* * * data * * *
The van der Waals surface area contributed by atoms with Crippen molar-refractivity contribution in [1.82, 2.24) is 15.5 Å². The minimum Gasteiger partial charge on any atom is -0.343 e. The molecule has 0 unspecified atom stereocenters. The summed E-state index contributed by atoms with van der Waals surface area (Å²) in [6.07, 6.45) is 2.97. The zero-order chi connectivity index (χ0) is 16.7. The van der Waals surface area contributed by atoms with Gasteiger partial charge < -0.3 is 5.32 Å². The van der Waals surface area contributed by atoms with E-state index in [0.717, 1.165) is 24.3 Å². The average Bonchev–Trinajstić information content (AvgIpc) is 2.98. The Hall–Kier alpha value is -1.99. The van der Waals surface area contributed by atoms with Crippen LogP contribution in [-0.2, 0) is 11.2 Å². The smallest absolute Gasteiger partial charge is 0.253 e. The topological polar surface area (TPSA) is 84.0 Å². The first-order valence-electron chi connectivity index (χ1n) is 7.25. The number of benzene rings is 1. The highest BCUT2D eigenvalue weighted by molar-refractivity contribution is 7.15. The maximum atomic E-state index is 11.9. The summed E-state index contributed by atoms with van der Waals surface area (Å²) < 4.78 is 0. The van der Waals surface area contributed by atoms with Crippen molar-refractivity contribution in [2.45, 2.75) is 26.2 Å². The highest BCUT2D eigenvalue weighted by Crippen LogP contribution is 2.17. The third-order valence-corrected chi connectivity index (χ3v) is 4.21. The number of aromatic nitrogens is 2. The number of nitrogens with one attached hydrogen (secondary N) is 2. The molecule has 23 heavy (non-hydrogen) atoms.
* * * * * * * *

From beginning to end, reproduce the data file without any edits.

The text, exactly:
The van der Waals surface area contributed by atoms with Crippen molar-refractivity contribution in [1.82, 2.24) is 15.5 Å². The minimum Gasteiger partial charge on any atom is -0.343 e. The molecule has 0 unspecified atom stereocenters. The summed E-state index contributed by atoms with van der Waals surface area (Å²) in [6.07, 6.45) is 2.97. The zero-order chi connectivity index (χ0) is 16.7. The van der Waals surface area contributed by atoms with Gasteiger partial charge < -0.3 is 5.32 Å². The van der Waals surface area contributed by atoms with E-state index in [0.717, 1.165) is 24.3 Å². The average Bonchev–Trinajstić information content (AvgIpc) is 2.98. The Hall–Kier alpha value is -1.99. The van der Waals surface area contributed by atoms with Crippen LogP contribution in [-0.2, 0) is 11.2 Å². The smallest absolute Gasteiger partial charge is 0.253 e. The topological polar surface area (TPSA) is 84.0 Å². The first-order valence-electron chi connectivity index (χ1n) is 7.25. The number of benzene rings is 1. The highest BCUT2D eigenvalue weighted by molar-refractivity contribution is 7.15. The maximum atomic E-state index is 11.9. The summed E-state index contributed by atoms with van der Waals surface area (Å²) < 4.78 is 0. The van der Waals surface area contributed by atoms with Crippen molar-refractivity contribution in [2.45, 2.75) is 26.2 Å². The highest BCUT2D eigenvalue weighted by Crippen LogP contribution is 2.17. The third-order valence-corrected chi connectivity index (χ3v) is 4.21. The number of aromatic nitrogens is 2. The number of nitrogens with one attached hydrogen (secondary N) is 2. The molecule has 23 heavy (non-hydrogen) atoms.